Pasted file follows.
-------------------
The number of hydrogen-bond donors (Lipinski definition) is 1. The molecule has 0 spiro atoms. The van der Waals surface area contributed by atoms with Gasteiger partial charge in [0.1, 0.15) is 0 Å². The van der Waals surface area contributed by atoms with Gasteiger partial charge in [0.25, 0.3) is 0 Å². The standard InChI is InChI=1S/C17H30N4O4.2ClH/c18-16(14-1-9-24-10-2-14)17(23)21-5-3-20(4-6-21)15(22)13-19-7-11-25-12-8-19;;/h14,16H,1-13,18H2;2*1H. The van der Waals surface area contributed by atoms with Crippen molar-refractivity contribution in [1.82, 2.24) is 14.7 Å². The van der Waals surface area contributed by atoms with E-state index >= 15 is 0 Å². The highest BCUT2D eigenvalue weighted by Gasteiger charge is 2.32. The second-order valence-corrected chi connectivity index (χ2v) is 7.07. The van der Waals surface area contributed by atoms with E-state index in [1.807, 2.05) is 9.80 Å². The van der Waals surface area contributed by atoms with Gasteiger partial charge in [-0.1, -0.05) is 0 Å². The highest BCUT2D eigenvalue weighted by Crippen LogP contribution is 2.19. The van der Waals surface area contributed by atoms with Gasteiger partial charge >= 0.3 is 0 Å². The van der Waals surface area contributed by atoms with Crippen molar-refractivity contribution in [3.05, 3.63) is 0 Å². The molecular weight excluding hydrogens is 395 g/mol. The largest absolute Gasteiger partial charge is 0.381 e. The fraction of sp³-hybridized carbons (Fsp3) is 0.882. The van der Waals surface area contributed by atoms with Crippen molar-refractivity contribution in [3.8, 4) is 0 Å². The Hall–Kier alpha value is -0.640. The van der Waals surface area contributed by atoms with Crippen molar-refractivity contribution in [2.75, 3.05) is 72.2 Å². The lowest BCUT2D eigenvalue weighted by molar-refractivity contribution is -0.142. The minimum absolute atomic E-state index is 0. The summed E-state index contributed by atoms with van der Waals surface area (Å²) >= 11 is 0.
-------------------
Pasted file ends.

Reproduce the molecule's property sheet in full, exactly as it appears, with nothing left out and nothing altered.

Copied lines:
The number of hydrogen-bond donors (Lipinski definition) is 1. The molecule has 0 spiro atoms. The van der Waals surface area contributed by atoms with Gasteiger partial charge in [0.1, 0.15) is 0 Å². The van der Waals surface area contributed by atoms with Gasteiger partial charge in [0.25, 0.3) is 0 Å². The standard InChI is InChI=1S/C17H30N4O4.2ClH/c18-16(14-1-9-24-10-2-14)17(23)21-5-3-20(4-6-21)15(22)13-19-7-11-25-12-8-19;;/h14,16H,1-13,18H2;2*1H. The van der Waals surface area contributed by atoms with Crippen molar-refractivity contribution in [1.82, 2.24) is 14.7 Å². The van der Waals surface area contributed by atoms with E-state index >= 15 is 0 Å². The highest BCUT2D eigenvalue weighted by Gasteiger charge is 2.32. The second-order valence-corrected chi connectivity index (χ2v) is 7.07. The van der Waals surface area contributed by atoms with E-state index in [1.807, 2.05) is 9.80 Å². The van der Waals surface area contributed by atoms with Gasteiger partial charge in [-0.1, -0.05) is 0 Å². The highest BCUT2D eigenvalue weighted by Crippen LogP contribution is 2.19. The van der Waals surface area contributed by atoms with Gasteiger partial charge >= 0.3 is 0 Å². The van der Waals surface area contributed by atoms with Crippen molar-refractivity contribution in [3.05, 3.63) is 0 Å². The molecular weight excluding hydrogens is 395 g/mol. The largest absolute Gasteiger partial charge is 0.381 e. The fraction of sp³-hybridized carbons (Fsp3) is 0.882. The van der Waals surface area contributed by atoms with Crippen molar-refractivity contribution in [3.8, 4) is 0 Å². The Hall–Kier alpha value is -0.640. The van der Waals surface area contributed by atoms with Crippen molar-refractivity contribution in [2.75, 3.05) is 72.2 Å². The lowest BCUT2D eigenvalue weighted by molar-refractivity contribution is -0.142. The minimum absolute atomic E-state index is 0. The summed E-state index contributed by atoms with van der Waals surface area (Å²) >= 11 is 0.